‘The BBC has agreed to pay Sir Cliff Richard £850,000 within 14 days to cover his legal costs, following his privacy case against the corporation.’

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BBC News, 26th July 2018

Source: www.bbc.co.uk

Sir Cliff v BBC: A new era for police investigations? — Patricia Londono – UK Human Rights Blog

Posted July 20th, 2018 in BBC, media, news, privacy by tracey

‘Sir Cliff’s case against the BBC (Sir Cliff Richard OBE v (1) The British Broadcasting Corporation (2) Chief Constable of South Yorkshire Police ) following the raid on his home in August 2014 was billed as of “enormous importance” in relation to whether the media are able to identify a suspect pre-charge, as well as having “massive implications” for the reporting of early phases of police investigations. The first trial of its kind in this country, this article considers the ramifications of this High Court decision on the press reporting of those subject to police investigation.’

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UK Human Rights Blog, 19th July 2018

Source: ukhumanrightsblog.com

Media experts alarmed at consequences of Cliff Richard ruling – The Guardian

Posted July 19th, 2018 in BBC, media, news, police, privacy, public interest by tracey

‘When he emerged from court on Wednesday after a judge ruled in his favour in one of the most carefully watched media law cases of the year, Sir Cliff Richard declared himself delighted at what he saw as a vital victory over the BBC. But while there is no doubt that the decision is a blow to the corporation, the case sets a wider precedent, too – and one that experts say could have a substantial impact on the future media coverage of criminal cases.’

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The Guardian, 18th July 2018

Source: www.theguardian.com

Privacy vs Freedom of Expression: How the law has developed – Daily Telegraph

Posted July 19th, 2018 in freedom of expression, human rights, media, news, privacy by tracey

‘The delicate balance between a person’s right to privacy and someone else’s right to freedom of expression were set at odds when they were enshrined in the Human Rights Act, brought in by Tony Blair’s Labour Government in 1998.’

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Daily Telegraph, 18th July 2018

Source: www.telegraph.co.uk

Cliff Richard wins £210,000 in damages from BBC in privacy case – The Guardian

Posted July 18th, 2018 in BBC, damages, media, news, privacy by tracey

‘Cliff Richard has won his privacy case against the BBC and will be awarded £210,000 in damages following a lengthy legal battle with the broadcaster after it reported the singer was being investigated over historic child sex assault claims.’

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The Guardian, 18th July 2018

Source: www.theguardian.com

Alex Salmond Show tweets misled audience, says watchdog Ofcom – BBC News

Posted July 17th, 2018 in complaints, media, news by tracey

‘The Alex Salmond Show on Kremlin-backed TV channel RT breached broadcasting rules, media watchdog Ofcom has ruled. The regulator investigated “audience tweets” used in the former Scottish first minister’s show on the Russian broadcaster, which aired last year. It found they were presented as having come from viewers, but most were posted by people working on the programme.’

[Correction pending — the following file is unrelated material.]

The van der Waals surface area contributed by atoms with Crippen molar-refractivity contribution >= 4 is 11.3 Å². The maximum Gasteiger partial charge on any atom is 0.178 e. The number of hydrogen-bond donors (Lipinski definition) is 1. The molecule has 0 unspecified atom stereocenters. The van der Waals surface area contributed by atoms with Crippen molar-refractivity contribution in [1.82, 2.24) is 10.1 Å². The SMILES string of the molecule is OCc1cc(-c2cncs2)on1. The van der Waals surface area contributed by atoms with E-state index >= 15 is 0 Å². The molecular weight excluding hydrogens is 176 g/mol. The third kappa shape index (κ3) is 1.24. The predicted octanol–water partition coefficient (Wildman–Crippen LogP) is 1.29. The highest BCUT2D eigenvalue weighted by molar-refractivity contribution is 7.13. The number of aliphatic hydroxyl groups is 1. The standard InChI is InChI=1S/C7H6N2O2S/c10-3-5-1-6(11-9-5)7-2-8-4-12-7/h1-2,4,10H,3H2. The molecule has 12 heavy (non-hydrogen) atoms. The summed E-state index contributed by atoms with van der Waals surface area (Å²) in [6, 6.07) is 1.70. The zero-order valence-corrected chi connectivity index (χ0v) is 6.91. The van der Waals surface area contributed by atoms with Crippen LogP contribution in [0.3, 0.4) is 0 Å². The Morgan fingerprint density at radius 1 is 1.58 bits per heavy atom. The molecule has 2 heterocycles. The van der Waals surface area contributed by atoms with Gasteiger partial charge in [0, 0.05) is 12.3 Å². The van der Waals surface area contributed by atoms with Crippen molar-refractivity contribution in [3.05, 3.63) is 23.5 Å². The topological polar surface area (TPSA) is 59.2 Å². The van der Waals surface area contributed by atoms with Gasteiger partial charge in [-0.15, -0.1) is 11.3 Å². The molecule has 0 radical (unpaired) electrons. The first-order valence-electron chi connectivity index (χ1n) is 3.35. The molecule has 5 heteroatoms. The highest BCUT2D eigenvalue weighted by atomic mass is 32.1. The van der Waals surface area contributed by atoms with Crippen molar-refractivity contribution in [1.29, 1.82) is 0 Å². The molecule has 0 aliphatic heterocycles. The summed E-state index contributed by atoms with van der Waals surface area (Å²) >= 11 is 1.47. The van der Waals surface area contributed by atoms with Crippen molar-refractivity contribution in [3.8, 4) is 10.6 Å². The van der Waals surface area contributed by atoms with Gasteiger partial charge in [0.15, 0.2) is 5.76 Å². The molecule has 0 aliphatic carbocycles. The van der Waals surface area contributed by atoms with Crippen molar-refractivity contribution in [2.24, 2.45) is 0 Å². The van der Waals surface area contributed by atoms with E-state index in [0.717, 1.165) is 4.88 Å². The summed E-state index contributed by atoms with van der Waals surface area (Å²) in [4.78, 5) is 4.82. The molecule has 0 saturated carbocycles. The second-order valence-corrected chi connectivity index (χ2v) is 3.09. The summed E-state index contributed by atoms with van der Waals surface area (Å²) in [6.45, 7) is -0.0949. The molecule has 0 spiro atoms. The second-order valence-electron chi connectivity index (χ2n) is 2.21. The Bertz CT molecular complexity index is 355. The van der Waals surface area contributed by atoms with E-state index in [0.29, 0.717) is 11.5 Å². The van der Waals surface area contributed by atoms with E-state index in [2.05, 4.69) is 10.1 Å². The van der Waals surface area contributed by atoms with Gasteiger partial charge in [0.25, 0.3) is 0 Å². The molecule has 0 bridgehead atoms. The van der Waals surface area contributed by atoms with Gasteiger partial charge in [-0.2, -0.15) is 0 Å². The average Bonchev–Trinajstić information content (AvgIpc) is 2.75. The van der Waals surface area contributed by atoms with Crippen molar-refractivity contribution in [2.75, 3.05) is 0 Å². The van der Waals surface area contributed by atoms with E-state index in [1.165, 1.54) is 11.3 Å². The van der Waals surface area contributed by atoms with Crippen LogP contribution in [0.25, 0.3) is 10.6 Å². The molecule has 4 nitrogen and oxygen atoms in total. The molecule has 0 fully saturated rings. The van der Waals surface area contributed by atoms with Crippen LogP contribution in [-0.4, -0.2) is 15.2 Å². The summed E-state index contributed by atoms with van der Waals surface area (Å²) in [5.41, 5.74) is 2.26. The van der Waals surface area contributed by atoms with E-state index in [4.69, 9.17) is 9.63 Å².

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BBC News, 16th July 2018

Source: www.bbc.co.uk

Daily Mail publisher ordered to pay libel damages to Earl Spencer over report he was ‘heartless’ to Diana – The Independent

Posted June 29th, 2018 in damages, defamation, media, news, royal family by tracey

‘Associated Newspapers, the publisher of the Daily Mail, has paid libel damages to the brother of Princess Diana over a claim he acted in a heartless and callous way towards her following the collapse of her marriage to Prince Charles.’

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The Independent, 28th June 2018

Source: www.independent.co.uk

Defamation claims on the rise in London – OUT-LAW.com

Posted June 28th, 2018 in defamation, media, news, statistics by sally

‘The growing use of social media could be a factor behind the 39% rise in the number of defamation claims brought before the courts in London that has been recorded, a media law expert has said.’

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OUT-LAW.com, 27th June 2018

Source: www.out-law.com

How effective is press regulation when it comes to accuracy? – Transparency Project

Posted June 25th, 2018 in complaints, media, news by sally

‘We recently complained to The Daily Mail about an inaccurate article compounded by a particularly misleading headline which extracted a minor fact from a judgment that had potential to make an attention grabbing headline, and made it sound as if it was what the case was all about. The headline was :

Nurse’s one-year-old son is taken from her care after she let him sit in a Bob The Builder toy car that was ‘inappropriate’ for his age.

Our complaint was rejected. We promised to progress our complaint to IPSO and to set out the basis of our complaint before we did so (on the basis that IPSO rules mean we can’t always publish the detail of complaints correspondence once we’ve entered the process).’

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Transparency Project, June 2018

Source: www.transparencyproject.org.uk

Limits on transparency in the family courts – Family Law

Posted June 12th, 2018 in disclosure, family courts, injunctions, media, news by sally

‘Family analysis: Following a judge’s decision in 2002 that a girl who was then two years old should live with her father and that the mother should not have direct access, the Family Division in Re G (A Child) [2018] EWHC 1301 (Fam), [2018] All ER (D) 148 (May) refused a recent application by the girl’s older half-brother for access to all the files in the 2002 proceedings, and also refused the mother’s application for the removal of the undertaking she had given the judge not to communicate with the media. Adam Wolanski, barrister, of 5RB, examines the issues.’

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Family Law, 11th June 2018

Source: www.familylaw.co.uk